I must admit I hesitated before going down to see this – I wasn’t quite sure how I felt about it becoming an attraction and almost felt a little bit as though i was being disrespectful. As it happens the experience was nothing like that. It’s actually quite a fascinating glimpse into the period really.
I’m not sure I’d advise driving round Palermo – unless you want to add that to your ‘experience’ list! We took a tuk tuk ride (which is a scenic taxi) – and my, what a brilliant experience – I would definitely recommend this.
The following day we spent time in Monreale and this is a picture of the cloisters. Each of the columns are carved with intricate figures – everything you can think of, even mythical winged things!
We then headed to Sciacca for a couple of days after which paying a visit to Selinunte on our way to Syracuse and Ortiga. Ortiga is a beautiful place. We’ve been before and so only spent a couple of days but really I could have spent a full week. There is such a lot to do and see. We took a tour of the hypogea – which was fascinating. If memory serves this used to hold 10,000 bodies – obviously now removed (second only to the Hypogea in Rome according to the guide)! Below is a picture of the tunnels that lie beneath the Duomo – used for air raid shelters during WWII and lined with information and pictures.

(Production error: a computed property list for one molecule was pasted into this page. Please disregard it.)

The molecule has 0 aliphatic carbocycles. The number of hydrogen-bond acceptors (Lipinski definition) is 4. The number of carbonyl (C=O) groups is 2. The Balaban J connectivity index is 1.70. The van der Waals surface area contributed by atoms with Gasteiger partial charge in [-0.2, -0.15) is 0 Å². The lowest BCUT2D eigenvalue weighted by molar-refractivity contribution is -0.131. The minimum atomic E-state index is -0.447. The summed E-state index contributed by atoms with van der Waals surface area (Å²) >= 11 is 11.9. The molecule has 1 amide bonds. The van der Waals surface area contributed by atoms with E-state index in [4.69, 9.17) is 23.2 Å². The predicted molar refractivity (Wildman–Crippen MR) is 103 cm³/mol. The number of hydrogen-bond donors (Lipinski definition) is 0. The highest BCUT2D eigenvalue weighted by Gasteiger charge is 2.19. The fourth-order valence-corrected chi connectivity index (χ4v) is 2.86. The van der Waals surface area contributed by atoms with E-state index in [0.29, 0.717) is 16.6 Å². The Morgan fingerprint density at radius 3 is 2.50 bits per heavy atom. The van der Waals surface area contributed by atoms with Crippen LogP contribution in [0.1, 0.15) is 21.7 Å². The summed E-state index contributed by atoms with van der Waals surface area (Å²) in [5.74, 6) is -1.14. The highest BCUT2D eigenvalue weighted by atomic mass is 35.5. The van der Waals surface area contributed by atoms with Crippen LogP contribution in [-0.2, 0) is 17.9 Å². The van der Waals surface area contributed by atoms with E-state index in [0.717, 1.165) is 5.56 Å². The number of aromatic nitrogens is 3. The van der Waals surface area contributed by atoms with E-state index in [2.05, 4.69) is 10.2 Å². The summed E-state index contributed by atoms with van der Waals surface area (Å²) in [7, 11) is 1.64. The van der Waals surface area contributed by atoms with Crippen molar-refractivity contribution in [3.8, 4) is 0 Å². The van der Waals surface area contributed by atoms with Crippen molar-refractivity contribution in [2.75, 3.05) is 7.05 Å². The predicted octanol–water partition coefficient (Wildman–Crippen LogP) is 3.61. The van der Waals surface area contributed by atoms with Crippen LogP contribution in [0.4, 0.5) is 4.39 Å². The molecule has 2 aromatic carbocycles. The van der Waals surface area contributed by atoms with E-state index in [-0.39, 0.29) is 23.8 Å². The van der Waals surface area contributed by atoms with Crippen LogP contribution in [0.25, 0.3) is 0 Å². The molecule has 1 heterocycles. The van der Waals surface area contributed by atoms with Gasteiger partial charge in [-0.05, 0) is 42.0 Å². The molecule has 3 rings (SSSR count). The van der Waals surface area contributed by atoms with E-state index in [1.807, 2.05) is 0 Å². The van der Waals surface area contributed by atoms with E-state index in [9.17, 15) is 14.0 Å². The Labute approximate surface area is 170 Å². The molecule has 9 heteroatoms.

This is Taormina – our hotel was opposite this beautiful spot quite rightly named Isolla Bella. We had three very relaxing days here.
Then off to Milazzo for a whistlestop visit before arriving in Cefalu. We’ve spent two weeks in Cefalu on a previous holiday. It’s a wonderful spot to visit and I would highly recommend it. It’s perfectly situated to visit other places and it’s a historic town and seaside resort.